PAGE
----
Così ridevano, dubbed The Way We Laughed here in the States (The Way They Laughed would be a closer translation), is the fourth feature film by Gianni Amelio, whose previous work was as a documentarian. It takes up Italy’s postwar experience, its odyssey from economic stress to success and the human cost exacted on either side of the ledger. Allegorical, the result may remind one a little of Rainer Werner Fassbinder’s great The Marriage of Maria Braun (1979), which charted a similar course in post-Second World War German history. Amelio’s film, while not as brilliant, is an engrossing achievement—a genuine work of art that makes scarcely a single concession to the compromises of entertainment. Così ridevano probes and enlightens, not ingratiates. It won the Golden Lion of St. Mark, the highest honor, at the Venice Film Festival.
The human vehicle for its social odyssey is not a marriage, as is the case in Fassbinder’s film, but over the course of seven years the relationship between two brothers, one beginning as a boy of about 30, the other in his mid-teens. From this range of time, 1958-1964, Amelio has selected a single day from the boys’ lives for six of the seven years (1962 jumps to 1964), providing an approach to the material that sacrifices narrative continuity for the greater rewards of illuminating a series of dramatic shifts and changes in the boys’ fortunes and attitudes. Amelio has also given each of these “chapters” a title: “Arrivals,” “Betrayals,” “Money,” “Letters,” “Blood,” and “Families.” This breaking down of narrative into chapters, coupled with the film’s focus on fraternity, reveals Luchino Visconti’s Rocco and His Brothers (1960) as a major influence on the film and by the way reminds us that Italy is in the habit of making the most trenchant films about brothers: Rocco, Family Diary (Valerio Zurlini, 1962), Three Brothers (Francesco Rosi, 1980), now Così ridevano. (Roberto Rossellini’s masterpiece, Francesco, giullare di Dio, 1950, while not about biological brothers, is also a film about fraternity.)
Indeed, the opening of Così ridevano cannot help but invoke memory of Visconti’s magnificent work, which also begins at a train depot. Here, in the Amelio film, the older brother, Giovanni, is arriving, his younger brother, Pietro, having arrived earlier to begin school. In the Visconti film, on the other hand, a family arrives together. In both cases, the boys’ father has died, exacerbating the brothers’ poverty. More importantly, in both cases the boys are Sicilians moving to the industrial north: Milan, in the Visconti film; Turin, in Così ridevano. Amelio’s film even more than Visconti’s is steeped in an analysis of regional bigotry, Amelio seeing the economic hardship of the postwar period as exacerbating the prejudice against southern Italians that northern Italians have traditionally felt. Sicilians are regarded as the “niggers” of Italian society.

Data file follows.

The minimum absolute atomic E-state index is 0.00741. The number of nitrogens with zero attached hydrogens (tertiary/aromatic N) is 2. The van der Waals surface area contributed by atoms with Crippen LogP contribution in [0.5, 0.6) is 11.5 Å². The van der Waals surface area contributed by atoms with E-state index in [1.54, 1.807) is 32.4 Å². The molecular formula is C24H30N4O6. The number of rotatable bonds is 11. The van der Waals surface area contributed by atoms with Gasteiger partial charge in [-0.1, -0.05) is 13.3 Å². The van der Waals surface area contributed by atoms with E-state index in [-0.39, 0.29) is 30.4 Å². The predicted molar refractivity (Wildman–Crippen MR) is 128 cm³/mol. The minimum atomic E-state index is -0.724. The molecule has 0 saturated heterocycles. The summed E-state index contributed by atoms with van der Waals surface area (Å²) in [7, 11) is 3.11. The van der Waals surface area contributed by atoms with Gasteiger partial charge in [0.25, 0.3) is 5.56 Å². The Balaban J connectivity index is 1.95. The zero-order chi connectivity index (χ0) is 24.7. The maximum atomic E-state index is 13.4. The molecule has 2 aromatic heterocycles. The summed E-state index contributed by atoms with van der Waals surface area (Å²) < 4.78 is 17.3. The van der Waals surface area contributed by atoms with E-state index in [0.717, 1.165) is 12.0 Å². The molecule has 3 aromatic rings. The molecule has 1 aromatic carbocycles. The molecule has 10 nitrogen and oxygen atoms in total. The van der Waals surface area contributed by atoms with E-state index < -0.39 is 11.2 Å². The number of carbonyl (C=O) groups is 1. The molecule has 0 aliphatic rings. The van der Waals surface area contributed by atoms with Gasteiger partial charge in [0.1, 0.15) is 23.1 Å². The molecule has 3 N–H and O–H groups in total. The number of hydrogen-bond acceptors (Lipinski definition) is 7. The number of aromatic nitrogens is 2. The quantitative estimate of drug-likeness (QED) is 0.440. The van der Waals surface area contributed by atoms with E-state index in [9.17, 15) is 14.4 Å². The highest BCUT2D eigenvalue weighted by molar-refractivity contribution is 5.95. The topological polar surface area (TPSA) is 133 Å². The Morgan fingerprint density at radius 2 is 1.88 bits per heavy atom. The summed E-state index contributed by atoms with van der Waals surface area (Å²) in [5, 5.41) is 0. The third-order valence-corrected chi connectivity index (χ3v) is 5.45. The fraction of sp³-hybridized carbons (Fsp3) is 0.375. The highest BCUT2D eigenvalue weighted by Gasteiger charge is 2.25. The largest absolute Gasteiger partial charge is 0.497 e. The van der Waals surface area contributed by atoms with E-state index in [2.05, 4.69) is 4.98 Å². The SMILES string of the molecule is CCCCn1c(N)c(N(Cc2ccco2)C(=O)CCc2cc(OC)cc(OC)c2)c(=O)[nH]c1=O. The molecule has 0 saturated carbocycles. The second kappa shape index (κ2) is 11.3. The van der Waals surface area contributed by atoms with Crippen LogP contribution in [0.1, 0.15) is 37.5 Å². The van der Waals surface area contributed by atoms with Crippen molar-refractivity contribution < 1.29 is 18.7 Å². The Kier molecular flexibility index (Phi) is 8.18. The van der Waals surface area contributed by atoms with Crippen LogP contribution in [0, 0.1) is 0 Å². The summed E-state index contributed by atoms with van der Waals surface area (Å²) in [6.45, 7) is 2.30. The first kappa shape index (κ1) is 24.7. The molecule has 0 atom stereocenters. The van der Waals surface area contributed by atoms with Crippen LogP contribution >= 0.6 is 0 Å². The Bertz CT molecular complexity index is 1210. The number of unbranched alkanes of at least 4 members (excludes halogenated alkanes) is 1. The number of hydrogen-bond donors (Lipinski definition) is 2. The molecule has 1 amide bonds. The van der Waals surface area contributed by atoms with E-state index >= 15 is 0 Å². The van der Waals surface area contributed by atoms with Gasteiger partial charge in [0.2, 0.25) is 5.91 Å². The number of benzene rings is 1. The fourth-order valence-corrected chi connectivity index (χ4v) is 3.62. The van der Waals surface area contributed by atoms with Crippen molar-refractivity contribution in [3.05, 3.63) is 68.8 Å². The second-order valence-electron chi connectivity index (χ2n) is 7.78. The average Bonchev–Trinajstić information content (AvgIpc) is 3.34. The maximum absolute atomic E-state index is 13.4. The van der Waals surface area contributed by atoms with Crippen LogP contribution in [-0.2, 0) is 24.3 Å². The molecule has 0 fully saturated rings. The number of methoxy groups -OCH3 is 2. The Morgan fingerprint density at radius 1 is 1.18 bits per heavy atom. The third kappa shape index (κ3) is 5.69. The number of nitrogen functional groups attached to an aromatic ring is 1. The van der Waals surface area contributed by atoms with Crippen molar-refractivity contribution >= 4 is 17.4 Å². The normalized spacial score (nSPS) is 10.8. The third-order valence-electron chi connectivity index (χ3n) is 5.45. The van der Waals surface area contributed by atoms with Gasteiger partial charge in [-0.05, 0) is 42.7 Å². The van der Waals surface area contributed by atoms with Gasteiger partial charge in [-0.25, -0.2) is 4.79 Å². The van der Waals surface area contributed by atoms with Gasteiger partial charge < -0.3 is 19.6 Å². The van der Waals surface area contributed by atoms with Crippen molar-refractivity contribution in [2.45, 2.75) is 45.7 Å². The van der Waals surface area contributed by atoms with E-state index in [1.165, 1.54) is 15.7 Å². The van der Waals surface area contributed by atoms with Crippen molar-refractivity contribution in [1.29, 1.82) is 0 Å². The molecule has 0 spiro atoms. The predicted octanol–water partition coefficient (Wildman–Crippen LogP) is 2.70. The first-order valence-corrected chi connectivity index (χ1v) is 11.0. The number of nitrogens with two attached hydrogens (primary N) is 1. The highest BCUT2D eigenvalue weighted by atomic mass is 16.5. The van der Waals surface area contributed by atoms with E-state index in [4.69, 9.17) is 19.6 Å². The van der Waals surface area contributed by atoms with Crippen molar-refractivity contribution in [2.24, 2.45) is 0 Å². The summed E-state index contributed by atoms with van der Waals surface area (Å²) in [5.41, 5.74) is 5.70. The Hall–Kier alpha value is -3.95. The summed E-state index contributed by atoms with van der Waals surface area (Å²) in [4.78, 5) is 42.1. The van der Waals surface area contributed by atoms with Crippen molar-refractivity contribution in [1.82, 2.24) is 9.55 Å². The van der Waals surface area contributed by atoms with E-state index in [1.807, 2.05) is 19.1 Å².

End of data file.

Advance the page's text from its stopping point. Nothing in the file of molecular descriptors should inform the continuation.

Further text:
Amelio’s is, like Visconti’s, a drama of fraternal sacrifice and conflict. Giovanni, who is illiterate, feels that his younger brother is unusually gifted intellectually (the film suggests that, despite his ignorance, Giovanni is really just as intelligent) and is therefore determined that he should graduate university (high school). Towards that end Giovanni labors at a number of physically grueling jobs, motivated by the idea that Pietro’s future comfort and achievement will greatly surpass his own. His daily sacrifices for his brother, then, constitute an act of love and a faith in the future. But Pietro is deceiving his brother, ducking school; eventually he is expelled. Pietro is ambivalent about the future that Giovanni desires for him because he is torn between his identical desire and his Sicilian allegiance, between his love for the older brother he idolizes and his self-love, which in itself generates enormous guilt in him over the feelings of superiority education has introduced him to—feelings urging him in the direction of Northern assimilation: a tearing at his regional and familial roots. This expresses itself as surly loneness and separation, to which in the main his brother remains oblivious, so fired up is Giovanni by his dreams for Pietro. Overwhelmed by Giovanni’s sacrifices for him but loath to reveal this, Pietro instead periodically rebels against his brother and these sacrifices, even at one point running away.